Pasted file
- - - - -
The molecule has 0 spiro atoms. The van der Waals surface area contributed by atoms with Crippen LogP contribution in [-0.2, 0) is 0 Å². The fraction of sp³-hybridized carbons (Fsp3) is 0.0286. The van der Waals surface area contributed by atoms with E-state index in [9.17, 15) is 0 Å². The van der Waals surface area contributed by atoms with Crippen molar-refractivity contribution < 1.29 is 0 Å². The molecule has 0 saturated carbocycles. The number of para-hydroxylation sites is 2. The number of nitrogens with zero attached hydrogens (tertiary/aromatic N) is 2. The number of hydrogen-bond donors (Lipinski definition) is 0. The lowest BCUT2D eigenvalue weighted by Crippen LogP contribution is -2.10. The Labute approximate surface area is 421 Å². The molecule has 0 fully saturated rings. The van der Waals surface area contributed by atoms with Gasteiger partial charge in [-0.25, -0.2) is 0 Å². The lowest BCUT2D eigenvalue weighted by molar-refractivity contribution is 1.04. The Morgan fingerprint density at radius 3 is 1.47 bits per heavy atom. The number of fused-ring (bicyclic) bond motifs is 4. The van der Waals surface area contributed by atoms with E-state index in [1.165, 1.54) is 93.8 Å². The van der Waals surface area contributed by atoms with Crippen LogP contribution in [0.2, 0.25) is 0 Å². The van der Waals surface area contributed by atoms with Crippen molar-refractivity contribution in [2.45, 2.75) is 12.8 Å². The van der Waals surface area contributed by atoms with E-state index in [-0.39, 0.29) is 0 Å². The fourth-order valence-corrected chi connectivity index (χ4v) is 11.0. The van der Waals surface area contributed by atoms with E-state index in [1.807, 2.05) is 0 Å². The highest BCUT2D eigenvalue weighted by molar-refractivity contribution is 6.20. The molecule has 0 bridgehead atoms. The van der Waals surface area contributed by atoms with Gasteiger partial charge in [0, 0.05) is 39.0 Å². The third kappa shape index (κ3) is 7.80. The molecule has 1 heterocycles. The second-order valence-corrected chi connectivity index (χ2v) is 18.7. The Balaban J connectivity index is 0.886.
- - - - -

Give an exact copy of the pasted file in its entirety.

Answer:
The molecule has 0 spiro atoms. The van der Waals surface area contributed by atoms with Crippen LogP contribution in [-0.2, 0) is 0 Å². The fraction of sp³-hybridized carbons (Fsp3) is 0.0286. The van der Waals surface area contributed by atoms with E-state index in [9.17, 15) is 0 Å². The van der Waals surface area contributed by atoms with Crippen molar-refractivity contribution < 1.29 is 0 Å². The molecule has 0 saturated carbocycles. The number of para-hydroxylation sites is 2. The number of nitrogens with zero attached hydrogens (tertiary/aromatic N) is 2. The number of hydrogen-bond donors (Lipinski definition) is 0. The lowest BCUT2D eigenvalue weighted by Crippen LogP contribution is -2.10. The Labute approximate surface area is 421 Å². The molecule has 0 fully saturated rings. The van der Waals surface area contributed by atoms with Gasteiger partial charge in [-0.25, -0.2) is 0 Å². The lowest BCUT2D eigenvalue weighted by molar-refractivity contribution is 1.04. The Morgan fingerprint density at radius 3 is 1.47 bits per heavy atom. The number of fused-ring (bicyclic) bond motifs is 4. The van der Waals surface area contributed by atoms with E-state index in [1.165, 1.54) is 93.8 Å². The van der Waals surface area contributed by atoms with Crippen LogP contribution in [0.2, 0.25) is 0 Å². The van der Waals surface area contributed by atoms with Crippen molar-refractivity contribution in [2.45, 2.75) is 12.8 Å². The van der Waals surface area contributed by atoms with E-state index in [-0.39, 0.29) is 0 Å². The fourth-order valence-corrected chi connectivity index (χ4v) is 11.0. The van der Waals surface area contributed by atoms with E-state index in [1.807, 2.05) is 0 Å². The highest BCUT2D eigenvalue weighted by molar-refractivity contribution is 6.20. The molecule has 0 bridgehead atoms. The van der Waals surface area contributed by atoms with Gasteiger partial charge in [0, 0.05) is 39.0 Å². The third kappa shape index (κ3) is 7.80. The molecule has 1 heterocycles. The second-order valence-corrected chi connectivity index (χ2v) is 18.7. The Balaban J connectivity index is 0.886.